All of that changed early on Easter Monday though. It was a foggy spring morning and the fog stuck around a bit longer than usual. The kids were sleeping in a bit as they had no school and I had gone back to bed to catch a little more shut-eye too as I didn’t need to go into work until later. Our peaceful morning was about to become one of my worst nightmares.

Just as I had closed my eyes I was jarred awake. I heard a car horn followed by some sounds and the whole house felt as though it had been jarred off of its foundation. It terrified me even though I didn’t know what had happened. My whole body was immediately filled with a sense of dread.

I quickly jumped out of bed and headed to the front door, a small voice told me to remain calm and to grab the phone before heading out. I quickly grabbed the phone on my way through the kitchen and dialed 911 before I had even opened the door. When they asked me what the emergency was I had to tell them that I wasn’t sure but I thought someone had hit our house.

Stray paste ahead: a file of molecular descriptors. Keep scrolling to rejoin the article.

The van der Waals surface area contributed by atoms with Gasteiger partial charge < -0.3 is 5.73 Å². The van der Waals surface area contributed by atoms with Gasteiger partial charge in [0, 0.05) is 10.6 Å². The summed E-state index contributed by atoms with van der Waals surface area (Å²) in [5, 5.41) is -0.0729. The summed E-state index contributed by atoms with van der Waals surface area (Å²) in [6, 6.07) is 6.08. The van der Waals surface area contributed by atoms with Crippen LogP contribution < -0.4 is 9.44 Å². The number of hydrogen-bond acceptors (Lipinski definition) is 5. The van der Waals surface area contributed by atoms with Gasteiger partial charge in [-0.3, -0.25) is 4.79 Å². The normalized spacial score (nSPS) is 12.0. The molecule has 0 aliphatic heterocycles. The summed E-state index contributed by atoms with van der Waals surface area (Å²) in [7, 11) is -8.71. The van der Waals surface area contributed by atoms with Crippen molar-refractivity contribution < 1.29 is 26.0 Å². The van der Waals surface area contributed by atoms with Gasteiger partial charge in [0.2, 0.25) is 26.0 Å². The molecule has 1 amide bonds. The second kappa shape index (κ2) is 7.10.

Just typing that out sends chills through me right now. I often relive those moments again and again and I feel the same emotions I felt that day when I opened the door. I found a pickup truck smashed into our front porch. The porch had stopped it just a few feet from one of the children’s bedroom windows where they were sleeping. Yeah, goosebumps again.

I won’t go into a lot of details about the condition of the vehicle or the house. The truck had gone off the road, for reasons uncertain, and came down a steep embankment where it clipped a phone pole. The vehicle then flipped several times coming across our yard, one time it hit the well which had jarred the whole house, before coming to a stop at the front porch.

My first concern was for my children and after seeing that that section of the house was intact and undamaged I was able to concentrate on the driver. Again I’m not going into detail other than to say that he was not conscious. Somehow I was able to open the driver door that had been smashed in but was unable to communicate with the young man. I tried to remain calm and relay as much information to the operator on the other end of the line.

Thankfully a woman who lived up the road, and worked with EMS, stopped to assist. We followed the directions given by the 911 operator and helped as much as we could before the firefighters arrived. They were able to extract him from the vehicle and had him airlifted to a nearby hospital.